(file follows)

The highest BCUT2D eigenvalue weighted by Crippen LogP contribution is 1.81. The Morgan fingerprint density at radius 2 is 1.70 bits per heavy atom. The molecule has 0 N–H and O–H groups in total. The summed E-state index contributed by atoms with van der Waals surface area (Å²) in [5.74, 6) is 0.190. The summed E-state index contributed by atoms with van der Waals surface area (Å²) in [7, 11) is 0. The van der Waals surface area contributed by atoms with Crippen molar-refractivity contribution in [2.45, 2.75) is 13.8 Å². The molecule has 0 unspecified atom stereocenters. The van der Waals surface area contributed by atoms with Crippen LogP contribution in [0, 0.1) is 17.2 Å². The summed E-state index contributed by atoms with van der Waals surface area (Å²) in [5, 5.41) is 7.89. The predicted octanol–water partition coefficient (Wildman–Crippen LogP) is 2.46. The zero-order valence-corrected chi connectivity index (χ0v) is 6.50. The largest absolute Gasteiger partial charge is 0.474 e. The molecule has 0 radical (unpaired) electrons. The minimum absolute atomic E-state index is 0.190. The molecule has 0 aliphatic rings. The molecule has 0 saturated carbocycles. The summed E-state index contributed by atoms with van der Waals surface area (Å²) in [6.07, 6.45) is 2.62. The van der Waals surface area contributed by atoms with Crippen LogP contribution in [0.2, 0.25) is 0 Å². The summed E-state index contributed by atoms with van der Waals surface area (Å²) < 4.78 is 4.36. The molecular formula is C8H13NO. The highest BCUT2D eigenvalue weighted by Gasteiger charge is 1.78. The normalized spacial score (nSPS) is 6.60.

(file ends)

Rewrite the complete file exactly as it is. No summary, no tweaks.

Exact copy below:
The highest BCUT2D eigenvalue weighted by Crippen LogP contribution is 1.81. The Morgan fingerprint density at radius 2 is 1.70 bits per heavy atom. The molecule has 0 N–H and O–H groups in total. The summed E-state index contributed by atoms with van der Waals surface area (Å²) in [5.74, 6) is 0.190. The summed E-state index contributed by atoms with van der Waals surface area (Å²) in [7, 11) is 0. The van der Waals surface area contributed by atoms with Crippen molar-refractivity contribution in [2.45, 2.75) is 13.8 Å². The molecule has 0 unspecified atom stereocenters. The van der Waals surface area contributed by atoms with Crippen LogP contribution in [0, 0.1) is 17.2 Å². The summed E-state index contributed by atoms with van der Waals surface area (Å²) in [5, 5.41) is 7.89. The predicted octanol–water partition coefficient (Wildman–Crippen LogP) is 2.46. The zero-order valence-corrected chi connectivity index (χ0v) is 6.50. The largest absolute Gasteiger partial charge is 0.474 e. The molecule has 0 radical (unpaired) electrons. The minimum absolute atomic E-state index is 0.190. The molecule has 0 aliphatic rings. The molecule has 0 saturated carbocycles. The summed E-state index contributed by atoms with van der Waals surface area (Å²) in [6.07, 6.45) is 2.62. The van der Waals surface area contributed by atoms with Crippen LogP contribution in [0.2, 0.25) is 0 Å². The summed E-state index contributed by atoms with van der Waals surface area (Å²) < 4.78 is 4.36. The molecular formula is C8H13NO. The highest BCUT2D eigenvalue weighted by Gasteiger charge is 1.78. The normalized spacial score (nSPS) is 6.60.